Those of you who have been with us for a while know I love to slip-pot trees. Why? Well, I guess the biggest reason is I’m impatient to see a tree progress toward its best self. Another reason is that a lot of trees pass through my hands, and often it’s just time to go ahead and get a tree into a bonsai pot and move on to others. Slip-potting usually saves at least half a season in terms of getting a tree to a good showable state. So there you go.
With that said, however, there are some rules that have to be followed if you want to see your trees progress faster to your ultimate goal (meaning the slip-potting has a positive rather than negative outcome). Here are some I adhere to, in no particular order:
1. The tree must be healthy with good vigor. I know, this goes without saying but it never hurts to bear it in mind.
2. The tree either has to have a complete trunk line, or be vigorous enough so that you can complete your trunk line in a bonsai pot. Shallow pots slow growth, always.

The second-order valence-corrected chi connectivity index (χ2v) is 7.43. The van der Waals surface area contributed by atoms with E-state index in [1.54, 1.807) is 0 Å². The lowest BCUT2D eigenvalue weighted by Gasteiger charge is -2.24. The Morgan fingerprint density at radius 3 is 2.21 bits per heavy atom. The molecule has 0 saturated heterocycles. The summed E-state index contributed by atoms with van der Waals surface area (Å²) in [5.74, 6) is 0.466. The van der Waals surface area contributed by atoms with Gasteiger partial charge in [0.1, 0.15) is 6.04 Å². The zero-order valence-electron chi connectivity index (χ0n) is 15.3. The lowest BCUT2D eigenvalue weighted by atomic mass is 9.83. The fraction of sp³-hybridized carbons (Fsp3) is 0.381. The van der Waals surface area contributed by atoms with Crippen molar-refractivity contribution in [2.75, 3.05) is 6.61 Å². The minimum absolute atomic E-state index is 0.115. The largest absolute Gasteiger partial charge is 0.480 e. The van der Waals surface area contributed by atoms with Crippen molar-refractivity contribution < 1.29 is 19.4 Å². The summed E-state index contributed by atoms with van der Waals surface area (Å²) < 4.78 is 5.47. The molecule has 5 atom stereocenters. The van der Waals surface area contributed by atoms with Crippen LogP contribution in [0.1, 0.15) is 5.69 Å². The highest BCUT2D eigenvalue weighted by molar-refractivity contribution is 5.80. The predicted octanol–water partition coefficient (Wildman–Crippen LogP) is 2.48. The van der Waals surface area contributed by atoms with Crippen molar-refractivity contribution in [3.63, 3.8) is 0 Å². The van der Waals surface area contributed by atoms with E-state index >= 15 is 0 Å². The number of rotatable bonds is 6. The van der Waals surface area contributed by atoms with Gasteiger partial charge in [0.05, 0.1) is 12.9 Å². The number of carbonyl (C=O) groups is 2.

3. You need good roots. Foliar vigor isn’t always reflected below the soil, and this is especially true for species that don’t grow roots quickly (such as hollies).
4. The pot your pre-bonsai is growing in should be very similar in size and configuration to the bonsai pot you intend it to go in. Which is another way of saying you want to avoid removing any roots, to the greatest extent you can.
5. Only slip-pot when there’s time in the growing season for the tree to recover from the move. Or, put another way, don’t slip-pot in winter. That leaves three whole other seasons, so you should be able to get your fill of slip-potting while it’s warm.